December 2, 2023 | Rome, Italy

To die for

By |2018-03-21T18:39:44+01:00March 18th, 2010|Food & Wine Archive|
Risotto al castelmagno.

n the foothills of the Piedmont’s Langhe, in the heart of nebbiolo grape country, sits the town of Castelmagno, population 95. A few kilometers from the French border, it has been producing cheese in the same manner for 800 years.

The cheese, named after the town, is made from the whole milk of local cows raised entirely on fresh forage. It is snowy white and has a consistency similar to Parmesan, although it crumbles a little more easily. The taste is sharp with an added nutty flavor.

I first tasted Castelmagno last fall at Antico Arco, a restaurant atop Rome’s Gianicolo, as part of a risotto al castelmagno made with a red wine reduction sauce. Appropriately, the wine used in the dish was a Barolo, the noblest terminus for nebbiolo grapes.

I split the risotto with a friend as part of a larger tasting menu. When she took the first bite her fork fell from her hand and hit the plate with a clang. The dish was that good. I spent the next months browsing cheese stands for Castelmagno, eventually spotting it at a counter in the Mercato Trionfale on Rome’s Via Andrea Doria.

At €43 per kilo, the price slowed me for a moment, but I finally bought three etti, 300 grams, to have enough to experiment with.

My trips to the market are generally in the morning, and this time was no different. I got home at 10:30 a.m. with all the fixings for an amazing and ample dinner.

But I was feeling impatient. My desire to see if I could match the restaurant got the best of me. I told my roommate that lunch was a 1 p.m. He promptly cleared his schedule and set out to find a good bottle of wine.

For the risotto I sautéed finely chopped white onions with a little bit of olive oil at the bottom of a pot. When they were translucent, I added the rice and stirred it vigorously so none of the grains would burn. After about five minutes, the grains actually started to crackle; they’d begun to toast.

At that point I added already boiling vegetable broth, covering the rice by about two fingers. From there I kept stirring and adding broth as needed. When the rice was cooked through I added the grated cheese and stirred it until all of it melted.

For the wine reduction I used wine homemade by the grandfather of a friend of my roommate: a mishmash of Calabrian grapes, primarily Gaglioppo. That simmered for half an hour with a bit of broth and chopped carrots, celery and onions.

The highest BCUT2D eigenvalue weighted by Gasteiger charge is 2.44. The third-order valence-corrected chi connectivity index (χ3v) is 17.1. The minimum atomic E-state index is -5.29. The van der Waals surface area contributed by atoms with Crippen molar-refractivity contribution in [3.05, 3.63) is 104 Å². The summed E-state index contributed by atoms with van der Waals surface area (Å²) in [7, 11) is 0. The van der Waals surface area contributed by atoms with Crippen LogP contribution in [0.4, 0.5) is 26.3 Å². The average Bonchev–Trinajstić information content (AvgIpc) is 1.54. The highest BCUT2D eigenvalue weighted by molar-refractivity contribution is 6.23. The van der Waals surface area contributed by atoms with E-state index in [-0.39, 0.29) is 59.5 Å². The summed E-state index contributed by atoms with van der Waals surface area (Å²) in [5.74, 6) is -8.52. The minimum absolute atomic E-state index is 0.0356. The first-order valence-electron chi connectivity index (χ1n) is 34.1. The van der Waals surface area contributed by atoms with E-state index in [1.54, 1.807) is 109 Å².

We sat down with our plates of steaming rice and I poured the sauce over the top. I quickly checked the results. My roommate didn’t wait for my reaction and dove in. The eating “silence” that followed said the rest.

About half way through, we slowed down and settled into a critique. The broth had stained the rice a light brown tint and the hints of vegetables from the broth overcame the flavor of the cheese. The sauce was a little too watery, and didn’t hold its form. My meal had been good, but it could have been better.

At this point we were still discussing what we would do differently. The discussion continued even after we finished and mulled over a second glass of wine.

I began to see where it was all leading. “With good wine like this,” said Domenico, “I can eat to infinity.” He then handed over a great bottle of 2004 Montefalco Rosso for round two of the sauce.

My stubborn nature kicked in. By now I knew what it would to make the dish truly amazing. Plus, I still had all the ingredients on hand. I’d kick myself if I didn’t get it right. So back to the kitchen it was.

This time, I used just a quarter of a white onion, light salted water instead of broth, a dash of cognac, a roux to thicken the reduced wine sauce.

Round two was perfectly white. I also made my presentation more artistic. I drizzled the thicker sauce in concentric circles and it held its shape beautifully: a series of royal purple switchbacks against the pure white rice mountain. We both stopped for a minute and stared.

Domenico took the first bite. But now he was staring at the meal. Can’t have your risotto and eat it, I guess, so we dug in. Again, silence followed. Then Domenico looked up and asked, “Come se dice ‘le parole sono superflue‘?” — “How do you say ‘words are superfluous'”?

I translated and we continued to eat in silence.

Ingredients (serves 2)

  • 4 tbsp olive oil.

  • 1/2 white onion, finely chopped.

  • 3 large handfuls white rice.

  • 1 tbsp cognac.

  • 100 grams of finely grated Castelmagno cheese.

  • 2 tbsp sea salt.

  • 2 cups full bodied red wine.

  • 2 tbsp flour.


  • Pour wine in small pot and simmer on low heat for 30-40 minutes.

  • Heat 2 tbsp olive oil in a small saucepan. Add flour slowly, whisking constantly.

  • In a small pot, bring 5 cups water with sea salt to boil.

  • Heat another 2 tbsp olive oil in a medium sized pot. Add onion and cook until translucent, 3-4 minutes.

  • Add rice, stir constantly for 4-5 minutes until the rice starts to crackle.

  • Pour water in pot with the rice, enough to cover the rice by two fingers. Add more water as needed until the rice is cooked through.

  • Add cheese and stirring a little more until it’s completely melted.

  • Combine roux and reduced wine. Plate risotto and drizzle wine sauce over. Serve immediately.

Ristorante Antico Arco , Piazzale Aurelio, 7. Rome. Open daily. Tel. 06.581.5274.

About the Author:

Sam was born and raised in New York, N.Y., and made his first trip to Rome during his freshman year of high school, and from there his interest for the city only grew. After studying Classics and Art History at Davidson College, he seized the opportunity to return to Rome for a summer internship in 2008. Not finding two months sufficient time to delve into the city's history and culture, Sam remained in Rome. He now leads private tours, is developing the website YounginRome, and works as an apprentice in a well known restaurant.